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Sony Xperia M2

Sony Xperia M2 review – still hanging in there

Sony Xperia M2 header
Our Rating :
Price when reviewed : £155
inc VAT SIM-free (as of 6th May)

Great battery life and good build quality, but the Xperia M2's aged specifications have now been surpassed by the competition


Processor: Quad-core Qualcomm Snapdragon 400, Screen Size: 4.8in, Screen resolution: 960×540, Rear camera: 8 megapixels, Storage (free): 8GB (5GB), Wireless data: 3G, 4G, Size: 140x71x8.6mm, Weight: 148g, Operating system: Android 4.3

The Sony Xperia M2 is more than two years old now, and it’s almost gone end of life. Only a handful of retailers still have it stock, but with prices starting at around £155 for a new phone (or £70 used from Amazon), this is an awful lot to spend on something so old. After all, even Motorola’s excellent 3rd Gen Moto G is now only £110 on PAYG or £130 SIM-free from Carphone Warehouse, and this has a newer (and better) version of Android, as well as a considerably faster processor and a much better camera.

Admittedly, the 3rd Gen Moto G is also getting on a bit, as this was first released last summer. As a result, it’s likely that Motorola will soon be releasing its 4th Gen Moto G very soon, which will probably replace the 3rd Gen Moto G as our top budget smartphone. However, until that happens, the 3rd Gen Moto G is still our top budget smartphone to buy, as it’s definitely aged a lot better than Sony’s Xperia M2. 

For instance, while the M2’s slim 8.6mm unibody makes it feel extremely solid, its angular design doesn’t feel half as appealing in the hand as the smooth rounded corners of the Moto G. Likewise, the M2’s bulky chassis is almost the same size as the Moto G despite having a smaller 4.8in display, making it feel oversized for the amount of screen space available. Likewise, both the front and rear of the phone are extremely prone to picking up fingerprints, making it perpetually dirty despite our best efforts to keep it clean.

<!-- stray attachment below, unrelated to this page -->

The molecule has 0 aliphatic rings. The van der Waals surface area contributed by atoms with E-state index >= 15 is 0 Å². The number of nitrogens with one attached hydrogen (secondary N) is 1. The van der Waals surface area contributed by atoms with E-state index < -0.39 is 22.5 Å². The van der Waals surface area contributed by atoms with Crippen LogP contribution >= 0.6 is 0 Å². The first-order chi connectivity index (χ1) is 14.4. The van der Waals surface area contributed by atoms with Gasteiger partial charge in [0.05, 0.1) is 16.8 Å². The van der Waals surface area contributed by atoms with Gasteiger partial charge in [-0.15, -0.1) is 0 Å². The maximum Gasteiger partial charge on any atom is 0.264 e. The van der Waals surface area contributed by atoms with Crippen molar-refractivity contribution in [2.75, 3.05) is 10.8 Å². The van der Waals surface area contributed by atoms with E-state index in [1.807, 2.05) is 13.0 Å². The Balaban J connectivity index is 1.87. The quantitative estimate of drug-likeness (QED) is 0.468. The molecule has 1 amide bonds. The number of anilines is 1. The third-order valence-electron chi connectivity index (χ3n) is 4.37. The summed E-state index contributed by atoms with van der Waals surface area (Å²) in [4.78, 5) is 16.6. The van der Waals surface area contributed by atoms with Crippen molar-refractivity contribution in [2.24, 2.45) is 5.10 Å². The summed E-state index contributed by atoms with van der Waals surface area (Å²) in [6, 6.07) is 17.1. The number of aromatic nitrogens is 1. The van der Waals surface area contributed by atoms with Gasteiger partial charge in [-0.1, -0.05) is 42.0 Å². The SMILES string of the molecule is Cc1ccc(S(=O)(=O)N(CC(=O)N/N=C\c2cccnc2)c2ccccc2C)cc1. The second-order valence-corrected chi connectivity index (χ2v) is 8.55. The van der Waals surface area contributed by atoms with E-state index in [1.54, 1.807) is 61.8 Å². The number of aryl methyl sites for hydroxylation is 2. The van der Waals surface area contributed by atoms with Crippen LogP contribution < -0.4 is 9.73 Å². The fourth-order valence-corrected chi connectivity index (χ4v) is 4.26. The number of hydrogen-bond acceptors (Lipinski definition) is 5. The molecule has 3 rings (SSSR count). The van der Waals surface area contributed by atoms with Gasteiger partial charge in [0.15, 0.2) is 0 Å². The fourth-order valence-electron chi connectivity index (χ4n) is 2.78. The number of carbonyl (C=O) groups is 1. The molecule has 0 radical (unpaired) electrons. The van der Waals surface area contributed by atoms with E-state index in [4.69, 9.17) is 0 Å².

This is a shame, as the M2’s 4.8in 960×540 display actually looks relatively decent despite its somewhat mediocre 87.7% coverage of the sRGB colour gamut. While it doesn’t have any of Sony’s X-Reality display options, colours still looked incredibly rich and vibrant and we actually preferred its warmer colour cast to the cooler hues present on both the Moto G.

Sony Xperia M2 front

That said, despite a contrast level of 874:1, there was actually less detail present in our test images on the M2 than its rivals. Areas of shadow were particularly gloomy, but you can always remedy by increasing the brightness up to its maximum level of 410.75cd/m2. This will make blacks look quite grey in return, resulting in a rather lacklustre black level reading of 0.47cd/m2.

However, the M2’s real downfall is its tiny resolution of just 960×540. With a pixel density of 229ppi, the sharpness of the M2’s display pales in comparison to the Moto G, which has a much higher pixel density of 294ppi. Text and icons are just about crisp enough on the M2, but look closely and you’ll soon see the rough jagged edges on curved letters and images. Text also has a tendency to look slightly fuzzy when reading articles on the web, but this is less of a problem on sites specifically designed for mobiles.